Faculty and staff are on campus—maintaining HVAC systems and cleaning buildings; updating student records; conducting hybrid in-person and online classes; helping students with financial aid forms; and teaching hands-on classes like science labs, art studio sessions and physical education. They are doing all of this in person, with students and colleagues. Yet on some campuses, they do not have access to the COVID-19 vaccine.
“Illinois has thousands of higher education employees who are working face to face with students during the pandemic, including many educators, advisers, clerical staff, food service workers, security personnel, graduate workers and others,” says John Miller, president of University Professionals of Illinois, the union representing faculty and staff at seven of the state’s public universities. Yet Illinois has not included these workers in its current vaccine rollout.
Thousands have signed the Illinois Federation of Teachers’ petition urging Illinois Gov. J.B. Pritzker to prioritize higher education personnel for vaccination. While supporters enthusiastically applaud prioritizing preK-12 educators for vaccination—they are included in the current category for vaccination, Phase 1B—they want college and university staff to be protected as well. As the shortage of vaccines forces officials to mete out doses phase by phase, Illinois’ Phase 1B currently includes people over age 65 and frontline workers such as grocery store staff and teachers. Medical personnel and patients, and residents at long-term care facilities, were vaccinated during Phase 1A.
“By excluding the educators and staff who work in face-to-face environments in our colleges and universities, Illinois is endangering the safety of students and communities,” says IFT President Daniel Montgomery, an AFT vice president, who notes that science flags vaccinating essential education workers as a key component of safely reopening schools and academic institutions. “These essential workers—just like teachers and staff in our K-12 schools—should absolutely be included in Phase 1B for the COVID-19 vaccine.”
While they wait for policy to change, faculty and staff are lecturing through double layers of masks—despite the muffled sound effect—keeping their distance from students and praying they will not pass on the virus to family at home, or to colleagues and students on campus.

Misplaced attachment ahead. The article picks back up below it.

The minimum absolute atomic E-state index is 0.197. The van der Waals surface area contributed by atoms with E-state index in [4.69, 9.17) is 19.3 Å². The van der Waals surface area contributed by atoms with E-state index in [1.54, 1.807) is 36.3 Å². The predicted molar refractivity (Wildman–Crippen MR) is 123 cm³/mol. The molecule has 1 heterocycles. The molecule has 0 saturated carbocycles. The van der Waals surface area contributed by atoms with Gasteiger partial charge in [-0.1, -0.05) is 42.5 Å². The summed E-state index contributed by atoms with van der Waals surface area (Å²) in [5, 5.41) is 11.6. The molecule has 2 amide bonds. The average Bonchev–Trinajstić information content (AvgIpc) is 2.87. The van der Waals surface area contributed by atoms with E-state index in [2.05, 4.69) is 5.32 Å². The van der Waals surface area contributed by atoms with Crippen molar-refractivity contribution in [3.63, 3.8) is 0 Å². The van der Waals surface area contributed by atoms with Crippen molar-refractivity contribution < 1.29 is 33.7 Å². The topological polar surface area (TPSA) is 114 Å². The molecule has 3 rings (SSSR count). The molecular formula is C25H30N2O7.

“I don’t want to go back to work and realize that some of those people who I used to talk to are now dead,” says Elizabeth Villarreal, an academic adviser at Northeastern Illinois University who was quoted in an article by Chicago’s local WTTW news. “Having access to the vaccine is what we’re talking about. For those that really need it, please include them in that 1B, because they have to go into these buildings. They have to go day to day.”
The Centers for Disease Control and Prevention defines higher education employees and faculty as essential employees, and many states have already included them in the same vaccination group as preK-12 educators and staff. In New York state, United University Professions, the faculty-staff union for the State University of New York, played a key role in winning prioritization for staff in March.
“For months, UUP worked closely with SUNY Chancellor Jim Malatras, state legislators and our union colleagues to extend priority vaccinations to include not only in-class faculty and instructors, but all on-campus employees who work with students and the public,” says UUP President Frederick Kowal, an AFT vice president. Those essential employees include residential life directors, counselors, instructional support staff, librarians, financial aid staff, researchers and other similar positions. Nearly 4,000 people signed a petition to clear SUNY employees for priority vaccines. “UUP will always do all it can to protect our members and ensure their safety on the job,” says Kowal.
In Illinois, UPI is also fighting hard to get its members what they need to do their jobs safely. The state’s Phase 1B began in February and is expected to continue through March; higher education employees there hope to be added to that phase rather than waiting indefinitely for Phase 1C.